EDMONTON -- Premier Jason Kenney is calling an extreme drop in oil prices a product of "a flood of OPEC oil" coming onto the market and he wants Ottawa to do something about it.

"I need to reiterate Alberta's urgent call for serious federal action for liquidity for our oil and gas industry," Kenney told the media Friday. "Today, the price of Western Canadian Select (WCS) oil has been trading as low as five dollars."

Over the past few weeks, there has been much less demand for WCS as higher production from Saudi Arabia floods the market and refineries buy less crude in anticipation of lower demand because of the COVID-19 pandemic.

Kenney called the actions of Saudi Arabia and other OPEC nations a case of "predatory dumping."

"We cannot let them win," he said. "Over the days to come, I will be speaking to both congressional administration leaders and governors in the United States about pursuing coordinated North American action to defend our energy jobs and industry."

He also said Canada needs to step in to help as well, despite the challenges the country is facing because of COVID-19.

"We're not just going through the COVID crisis and the global recession, but also a massive attack against our largest industry," he said. "We are facing what will likely be the largest, single contraction in our economy in our history."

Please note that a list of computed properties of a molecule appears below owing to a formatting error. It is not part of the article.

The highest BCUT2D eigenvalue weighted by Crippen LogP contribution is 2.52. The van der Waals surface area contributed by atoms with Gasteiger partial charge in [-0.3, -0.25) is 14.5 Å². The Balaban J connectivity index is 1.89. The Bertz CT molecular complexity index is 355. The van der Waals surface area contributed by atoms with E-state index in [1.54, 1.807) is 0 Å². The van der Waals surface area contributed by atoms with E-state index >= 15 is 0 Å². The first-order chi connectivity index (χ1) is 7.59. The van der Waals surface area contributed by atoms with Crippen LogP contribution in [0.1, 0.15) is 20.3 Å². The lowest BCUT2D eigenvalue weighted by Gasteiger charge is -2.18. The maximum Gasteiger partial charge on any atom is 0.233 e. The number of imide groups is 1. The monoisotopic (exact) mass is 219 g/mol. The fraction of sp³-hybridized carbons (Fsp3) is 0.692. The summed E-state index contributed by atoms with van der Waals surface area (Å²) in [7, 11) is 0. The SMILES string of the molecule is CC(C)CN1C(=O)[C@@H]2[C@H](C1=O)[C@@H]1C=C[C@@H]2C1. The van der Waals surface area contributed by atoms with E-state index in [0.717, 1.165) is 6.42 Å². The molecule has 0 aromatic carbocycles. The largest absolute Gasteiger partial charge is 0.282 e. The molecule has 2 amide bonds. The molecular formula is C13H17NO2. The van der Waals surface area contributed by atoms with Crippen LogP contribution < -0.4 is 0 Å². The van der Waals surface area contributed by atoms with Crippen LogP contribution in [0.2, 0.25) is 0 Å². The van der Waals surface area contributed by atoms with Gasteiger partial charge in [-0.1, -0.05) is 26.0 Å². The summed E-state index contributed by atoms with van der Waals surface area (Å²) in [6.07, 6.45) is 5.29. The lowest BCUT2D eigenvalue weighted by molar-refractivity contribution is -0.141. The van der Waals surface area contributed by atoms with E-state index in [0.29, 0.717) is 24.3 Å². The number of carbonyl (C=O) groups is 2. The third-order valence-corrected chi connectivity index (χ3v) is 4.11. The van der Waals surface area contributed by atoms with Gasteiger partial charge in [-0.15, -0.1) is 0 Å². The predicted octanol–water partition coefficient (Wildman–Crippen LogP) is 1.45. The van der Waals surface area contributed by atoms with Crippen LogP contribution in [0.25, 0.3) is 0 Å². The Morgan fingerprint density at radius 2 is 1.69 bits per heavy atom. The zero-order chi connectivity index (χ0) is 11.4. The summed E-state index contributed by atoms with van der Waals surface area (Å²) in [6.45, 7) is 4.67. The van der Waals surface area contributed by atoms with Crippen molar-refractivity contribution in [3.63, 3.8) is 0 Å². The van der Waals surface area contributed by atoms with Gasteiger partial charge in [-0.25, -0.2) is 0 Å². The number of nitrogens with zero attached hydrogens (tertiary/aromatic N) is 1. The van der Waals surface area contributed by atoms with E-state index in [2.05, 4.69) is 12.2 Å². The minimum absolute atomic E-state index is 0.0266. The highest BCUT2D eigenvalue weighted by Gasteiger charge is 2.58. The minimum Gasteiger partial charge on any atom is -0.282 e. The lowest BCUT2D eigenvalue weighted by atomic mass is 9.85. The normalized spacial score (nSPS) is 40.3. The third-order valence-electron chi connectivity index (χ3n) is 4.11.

Prime Minister Justin Trudeau, speaking during his daily address about COVID-19 Saturday, said the Canadian government is "very concerned" with the decisions being made by OPEC and the trials faced by those in the energy sector.

"We are focused on helping those Canadians, helping people who are hardest hit by economically by COVID-19. The measures we've put in place will support Canadians right across the country including in our oil and gas sector."

When it comes to answering Kenney's call to get tougher on Saudi Arabia, Trudeau said the main focus needs to be on containing the pandemic and stabilizing the world economy for now. He did add once things are under control, help will be on the way.

"Once we are through this difficult time, people in industries and places right across the country are going to be able to pick themselves up and get back to work and have our economy continue to work strongly like it was before. It's going to take a lot of effort in the meantime, and it's going to take us doing different things and trying different things, but we are going to keep working until we manage to help everyone."

(With files from the Canadian Press)